A Night Of Inspiration
By Brian Price
Following the U.S. women's dramatic World Cup quarter-final victory over Brazil, team captain Abby Womback asked Pac-12 alums Julie Foudy (of Stanford) and Brandi Chastain (of Cal), and Mia Hamm, "Can you believe we're doing this?"
The response was a resounding, 'Yes!'
American women have always believed that, yes, female athletics can flourish and continue to provide inspiration for future athletes worldwide.
That inspiration was showcased in New York City on October 19, when the 32nd-annual 'Women In Sports' dinner was presented by the Women's Sports Foundation. The event brought together a dazzling array of talent. Venus Williams, Billie Jean King and laila Ali were joined by Julie Foudy, former president of the Women's Sports Foundation.
"An integral part of women's sports is passing the torch and mentoring. This night is about celebrating those who have come before us, those living it now and the athletes of the future," said Foudy, a three-time Olympic medalist and a two-time World Cup champion.
According to the Foundation, 80% of female executives at Fortune 500 companies participated in sports growing up. Clearly, there's a strong correlation between athletic involvement and success. The event included awards presentations and showcased women athletes who have broken through barriers and become role models to many young sports aspirants.
Annika Sorenstam, formally of Arizona and holder of 72 LPGA Tour wins, presented the "Annika Inspiration Award," which was created "to honor a deserving individual girl who demonstrates athleticism, dedication, leadership and the ability to inspire others."
Fittingly, the award was bestowed upon Winter Vinecki, who, at the age of 9 completed her first Olympic-length triathlon, which consisted of a 1-mile swim, a 25-mile bike, and a 6.2-mile run. Vinecki, who moved the audience to tears during her acceptance speech, competed after losing her father to prostate cancer.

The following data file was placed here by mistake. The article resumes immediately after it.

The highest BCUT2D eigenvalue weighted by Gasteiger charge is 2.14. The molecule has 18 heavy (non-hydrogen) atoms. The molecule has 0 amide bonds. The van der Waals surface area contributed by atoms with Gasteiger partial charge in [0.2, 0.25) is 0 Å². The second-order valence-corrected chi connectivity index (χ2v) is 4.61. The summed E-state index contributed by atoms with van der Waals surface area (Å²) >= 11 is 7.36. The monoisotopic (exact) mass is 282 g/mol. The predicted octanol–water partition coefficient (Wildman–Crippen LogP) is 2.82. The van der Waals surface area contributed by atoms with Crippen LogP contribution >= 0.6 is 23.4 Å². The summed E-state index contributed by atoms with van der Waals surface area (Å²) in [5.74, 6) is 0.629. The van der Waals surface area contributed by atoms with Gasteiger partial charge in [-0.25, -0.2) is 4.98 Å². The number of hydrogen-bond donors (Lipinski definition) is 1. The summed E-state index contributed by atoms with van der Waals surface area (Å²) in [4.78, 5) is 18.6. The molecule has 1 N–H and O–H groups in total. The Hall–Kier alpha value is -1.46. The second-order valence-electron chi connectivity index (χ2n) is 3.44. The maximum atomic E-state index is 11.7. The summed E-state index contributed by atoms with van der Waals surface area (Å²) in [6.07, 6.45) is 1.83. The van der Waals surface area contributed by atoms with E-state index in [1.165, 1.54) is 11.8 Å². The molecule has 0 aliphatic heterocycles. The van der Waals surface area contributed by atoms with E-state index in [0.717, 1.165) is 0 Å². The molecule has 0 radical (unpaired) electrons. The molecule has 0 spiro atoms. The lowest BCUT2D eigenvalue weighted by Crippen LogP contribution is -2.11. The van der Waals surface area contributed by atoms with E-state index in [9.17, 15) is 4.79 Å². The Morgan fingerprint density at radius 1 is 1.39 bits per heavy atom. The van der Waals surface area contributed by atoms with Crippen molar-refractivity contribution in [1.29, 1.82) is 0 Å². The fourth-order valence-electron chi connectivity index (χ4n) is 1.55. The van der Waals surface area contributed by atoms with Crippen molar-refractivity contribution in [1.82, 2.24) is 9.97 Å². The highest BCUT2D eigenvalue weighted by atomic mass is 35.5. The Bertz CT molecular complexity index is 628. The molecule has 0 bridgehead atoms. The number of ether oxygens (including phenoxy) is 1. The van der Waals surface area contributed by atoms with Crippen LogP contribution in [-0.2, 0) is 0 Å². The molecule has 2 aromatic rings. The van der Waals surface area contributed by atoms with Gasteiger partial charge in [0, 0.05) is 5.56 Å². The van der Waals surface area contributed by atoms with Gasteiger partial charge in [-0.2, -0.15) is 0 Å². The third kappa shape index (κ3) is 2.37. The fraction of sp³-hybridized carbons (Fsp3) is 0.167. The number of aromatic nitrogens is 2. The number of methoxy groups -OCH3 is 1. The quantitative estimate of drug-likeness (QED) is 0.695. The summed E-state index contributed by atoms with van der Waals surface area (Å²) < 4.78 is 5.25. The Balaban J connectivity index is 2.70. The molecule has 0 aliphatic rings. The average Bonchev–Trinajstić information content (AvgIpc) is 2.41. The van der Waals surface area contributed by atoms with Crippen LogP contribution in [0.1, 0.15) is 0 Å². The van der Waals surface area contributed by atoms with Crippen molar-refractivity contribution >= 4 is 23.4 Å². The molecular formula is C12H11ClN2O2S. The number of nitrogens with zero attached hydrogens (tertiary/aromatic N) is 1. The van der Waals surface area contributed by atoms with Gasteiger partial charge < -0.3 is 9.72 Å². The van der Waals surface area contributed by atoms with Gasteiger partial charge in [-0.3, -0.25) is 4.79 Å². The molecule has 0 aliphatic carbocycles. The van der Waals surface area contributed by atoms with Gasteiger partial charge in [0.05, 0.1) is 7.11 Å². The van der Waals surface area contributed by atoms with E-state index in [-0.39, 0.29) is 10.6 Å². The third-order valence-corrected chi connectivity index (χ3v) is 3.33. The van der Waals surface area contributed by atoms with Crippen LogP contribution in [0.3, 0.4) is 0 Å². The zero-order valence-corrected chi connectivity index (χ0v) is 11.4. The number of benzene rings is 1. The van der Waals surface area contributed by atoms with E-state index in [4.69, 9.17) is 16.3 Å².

"Never give in," she said movingly. "I race for my father. Who do you race for?"
"She sees her father at the finish line," added Winter's mother, Dr. Dawn Estelle, who has dedicated herself to raising funds to find a cure for prostate cancer. She founded "Team Winter" and has raised nearly a quarter-million dollars as part of Athlete's for the Cure.
Special tribute was also paid to the Pac-12 as a leader in the advancement of women's athletics. In fact, women's sports in the Pac-12 predates Title IX and NCAA participation. Commissioner Larry Scott was on hand to lend his ongoing praise and support.
"It was an incredible event with great energy and tremendous star power," he said. "What the Women's Sports Foundation and [WSF founder] Billie Jean King has been doing to empower young girls and women through sports is truly inspirational. We were honored to participate in the event and receive recognition for the game-changing accomplishments and longstanding commitment the Pac-12 has had for women's sports. It was a great night to celebrate sports and the opportunities they create for women all around the world."
King, a pioneer and prodigy, was just as happy to return the sentiment.
"I always worked with Larry [Scott] with the Women's Tennis Association before he went to the Pac-12," King said. "I knew when he went there he'd create a new vision and he has already done so in less than two years. I'm also so happy he was here tonight and that we could honor the Pac-12, the [conference's] past achievements, and celebrate the future. Larry is very sensitive to both men's and women's issues and he'll continue to create opportunities and provide better lives for the student-athletes in the years to come."
Other highlights of the evening included the Wilma Rudolph Courage award honoring the Visa women's ski jump team. Led by Utah alum Lindsey Van, the team will compete in the 2014 winter Olympics in Russia after years of rejections from the IOC.
"We've ruffled a few feathers," said Van. "But to have come this far means more to women athletes than we could have ever imagined."
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